Money

Mini-bond marketing to ordinary savers to be banned after string of scandals



Marketing of speculative investments known as mini-bonds to ordinary savers is to be banned by the City watchdog after a string of scandals that have caused hundreds of millions of pounds in losses.

Companies have frequently marketed mini-bonds offering returns far in excess of those available on more mainstream investments. But the Financial Conduct Authority (FCA) said on Tuesday that from January they cannot be advertised to retail investors.

The ban will initially last for a year and comes after the FCA has been heavily criticised for failing to stop scandals such as London Capital and Finance (LCF) which saw 12,000 people lose money. LCF is now under investigation after it advertised its products as low-risk ISAs but in fact they were risky investments.

Last month, two property development companies started by Grand Designs presenter Kevin McCloud told investors that they would lose their cash. HAB Land Finance and its owner HAB Land had offered the potential of 8 per cent returns but eventually called in liquidators after experiencing financial problems.

The term mini-bond refers to a range of investments that allow people to earn a return by funding a company’s growth. Investors can lose all of their money if the company goes bust.

The ban announced today will only apply to more complex and opaque arrangements, where funds raised are lent to a third party, used to invest in other companies or to purchase or develop properties, the FCA said.

Companies which use mini-bonds to raise funds for their own activities or to fund a single UK property investment, will still be able to market to retail investors.

“Sophisticated” investors who have at least £250,000 in assets and earn over £100,000 per year can still invest in mini-bonds, as long as they declare that they understand the risks.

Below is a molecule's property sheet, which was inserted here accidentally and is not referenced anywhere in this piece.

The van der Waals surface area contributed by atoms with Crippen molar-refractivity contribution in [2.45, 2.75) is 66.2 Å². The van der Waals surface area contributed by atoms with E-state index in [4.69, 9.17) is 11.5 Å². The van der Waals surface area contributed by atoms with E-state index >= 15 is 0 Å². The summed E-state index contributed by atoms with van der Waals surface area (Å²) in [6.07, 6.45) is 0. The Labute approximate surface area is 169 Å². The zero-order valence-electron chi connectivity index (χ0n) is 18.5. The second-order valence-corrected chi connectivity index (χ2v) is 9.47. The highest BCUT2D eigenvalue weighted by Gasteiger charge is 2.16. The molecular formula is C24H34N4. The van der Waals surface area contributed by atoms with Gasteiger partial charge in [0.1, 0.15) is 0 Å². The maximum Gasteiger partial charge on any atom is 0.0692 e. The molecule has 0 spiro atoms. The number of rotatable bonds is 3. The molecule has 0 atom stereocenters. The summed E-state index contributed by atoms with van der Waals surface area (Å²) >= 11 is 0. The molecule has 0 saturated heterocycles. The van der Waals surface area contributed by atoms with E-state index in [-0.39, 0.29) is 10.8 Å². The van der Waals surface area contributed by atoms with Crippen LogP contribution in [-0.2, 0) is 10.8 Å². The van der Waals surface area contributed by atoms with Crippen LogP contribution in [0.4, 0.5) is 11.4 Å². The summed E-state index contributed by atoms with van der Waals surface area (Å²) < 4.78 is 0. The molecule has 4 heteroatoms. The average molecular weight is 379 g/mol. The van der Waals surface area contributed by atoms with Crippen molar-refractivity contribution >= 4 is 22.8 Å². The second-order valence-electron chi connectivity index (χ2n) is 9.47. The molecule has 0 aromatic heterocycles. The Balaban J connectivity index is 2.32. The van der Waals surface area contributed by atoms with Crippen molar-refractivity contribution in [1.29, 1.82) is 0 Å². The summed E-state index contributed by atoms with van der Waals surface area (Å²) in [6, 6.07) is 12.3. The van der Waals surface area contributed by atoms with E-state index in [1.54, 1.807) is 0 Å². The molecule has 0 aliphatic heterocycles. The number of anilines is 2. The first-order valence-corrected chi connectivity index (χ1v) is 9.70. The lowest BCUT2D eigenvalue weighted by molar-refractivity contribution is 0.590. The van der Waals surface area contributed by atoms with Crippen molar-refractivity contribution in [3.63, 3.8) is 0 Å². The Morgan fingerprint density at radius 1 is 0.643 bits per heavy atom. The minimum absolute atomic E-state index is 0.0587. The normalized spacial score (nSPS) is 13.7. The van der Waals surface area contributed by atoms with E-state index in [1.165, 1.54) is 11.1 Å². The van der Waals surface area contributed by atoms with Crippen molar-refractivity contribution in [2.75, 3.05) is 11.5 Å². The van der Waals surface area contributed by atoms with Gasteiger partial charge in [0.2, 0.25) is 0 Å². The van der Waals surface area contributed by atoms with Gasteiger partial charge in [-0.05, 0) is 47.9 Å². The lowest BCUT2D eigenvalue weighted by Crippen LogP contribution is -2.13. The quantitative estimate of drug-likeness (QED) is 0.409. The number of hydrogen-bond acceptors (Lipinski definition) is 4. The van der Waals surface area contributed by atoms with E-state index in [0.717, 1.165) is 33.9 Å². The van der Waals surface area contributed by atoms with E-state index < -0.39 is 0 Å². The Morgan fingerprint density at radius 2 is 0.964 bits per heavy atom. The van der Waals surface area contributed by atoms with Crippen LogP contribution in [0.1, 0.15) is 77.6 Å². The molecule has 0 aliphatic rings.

The FCA warned that there was evidence of a growing incidence of promotions which are frauds or scams and involve no attempt to meet financial promotion rules.

These are already illegal so will not be affected by the advertising ban.

Gareth Shaw, head of money at Which?, said: “Savers have been put at risk of losing their life savings by misleading adverts for high-risk investments for too long, so this strong action from the regulator banning the mass marketing of these products is positive.

“Until it comes into effect, savers should approach these adverts with caution, as if the returns look too good to be true, they probably are. Any adverts promoting high-risk investments with guaranteed returns after the ban is in place should be avoided, as these will almost certainly be scams.”

Andrew Bailey, chief executive of the FCA said: “We remain concerned at the scope for promotion of mini-bonds to retail investors who do not have the experience to assess and manage the risks involved. 

“This risk is heightened by the arrival of the ISA season at the end of the tax year, since it is quite common for mini-bonds to have ISA status, or to claim such even though they do not have the status.

“In view of this risk, we have decided to complement our substantial existing actions with a further measure which will involve a ban on the promotion and mass marketing of speculative mini-bonds to retail consumers. We believe this will enable us to further consumer protection consistent with our regulatory principles and the FCA Mission.”



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